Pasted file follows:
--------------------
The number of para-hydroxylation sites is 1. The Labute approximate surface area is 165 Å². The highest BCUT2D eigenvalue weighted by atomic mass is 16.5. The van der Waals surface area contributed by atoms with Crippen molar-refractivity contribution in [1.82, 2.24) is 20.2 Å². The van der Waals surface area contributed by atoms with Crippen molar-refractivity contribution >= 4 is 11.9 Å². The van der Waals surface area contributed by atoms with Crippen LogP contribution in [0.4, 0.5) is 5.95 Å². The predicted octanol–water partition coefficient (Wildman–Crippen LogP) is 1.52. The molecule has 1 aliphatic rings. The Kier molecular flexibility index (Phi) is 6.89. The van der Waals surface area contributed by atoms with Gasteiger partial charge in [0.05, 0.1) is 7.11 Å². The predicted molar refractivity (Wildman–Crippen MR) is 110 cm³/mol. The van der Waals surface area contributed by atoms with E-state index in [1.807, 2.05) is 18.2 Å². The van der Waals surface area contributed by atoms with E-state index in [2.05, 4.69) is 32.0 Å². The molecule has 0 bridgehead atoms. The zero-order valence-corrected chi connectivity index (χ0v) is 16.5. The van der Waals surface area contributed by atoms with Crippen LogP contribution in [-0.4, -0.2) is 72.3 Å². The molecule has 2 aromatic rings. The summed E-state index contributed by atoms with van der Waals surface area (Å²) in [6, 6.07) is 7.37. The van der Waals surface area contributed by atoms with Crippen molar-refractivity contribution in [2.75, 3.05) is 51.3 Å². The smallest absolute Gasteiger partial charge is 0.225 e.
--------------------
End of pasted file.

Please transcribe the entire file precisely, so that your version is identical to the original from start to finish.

The number of para-hydroxylation sites is 1. The Labute approximate surface area is 165 Å². The highest BCUT2D eigenvalue weighted by atomic mass is 16.5. The van der Waals surface area contributed by atoms with Crippen molar-refractivity contribution in [1.82, 2.24) is 20.2 Å². The van der Waals surface area contributed by atoms with Crippen molar-refractivity contribution >= 4 is 11.9 Å². The van der Waals surface area contributed by atoms with Crippen LogP contribution in [0.4, 0.5) is 5.95 Å². The predicted octanol–water partition coefficient (Wildman–Crippen LogP) is 1.52. The molecule has 1 aliphatic rings. The Kier molecular flexibility index (Phi) is 6.89. The van der Waals surface area contributed by atoms with Gasteiger partial charge in [0.05, 0.1) is 7.11 Å². The predicted molar refractivity (Wildman–Crippen MR) is 110 cm³/mol. The van der Waals surface area contributed by atoms with E-state index in [1.807, 2.05) is 18.2 Å². The van der Waals surface area contributed by atoms with E-state index in [2.05, 4.69) is 32.0 Å². The molecule has 0 bridgehead atoms. The zero-order valence-corrected chi connectivity index (χ0v) is 16.5. The van der Waals surface area contributed by atoms with Crippen LogP contribution in [-0.4, -0.2) is 72.3 Å². The molecule has 2 aromatic rings. The summed E-state index contributed by atoms with van der Waals surface area (Å²) in [6, 6.07) is 7.37. The van der Waals surface area contributed by atoms with Crippen molar-refractivity contribution in [2.75, 3.05) is 51.3 Å². The smallest absolute Gasteiger partial charge is 0.225 e.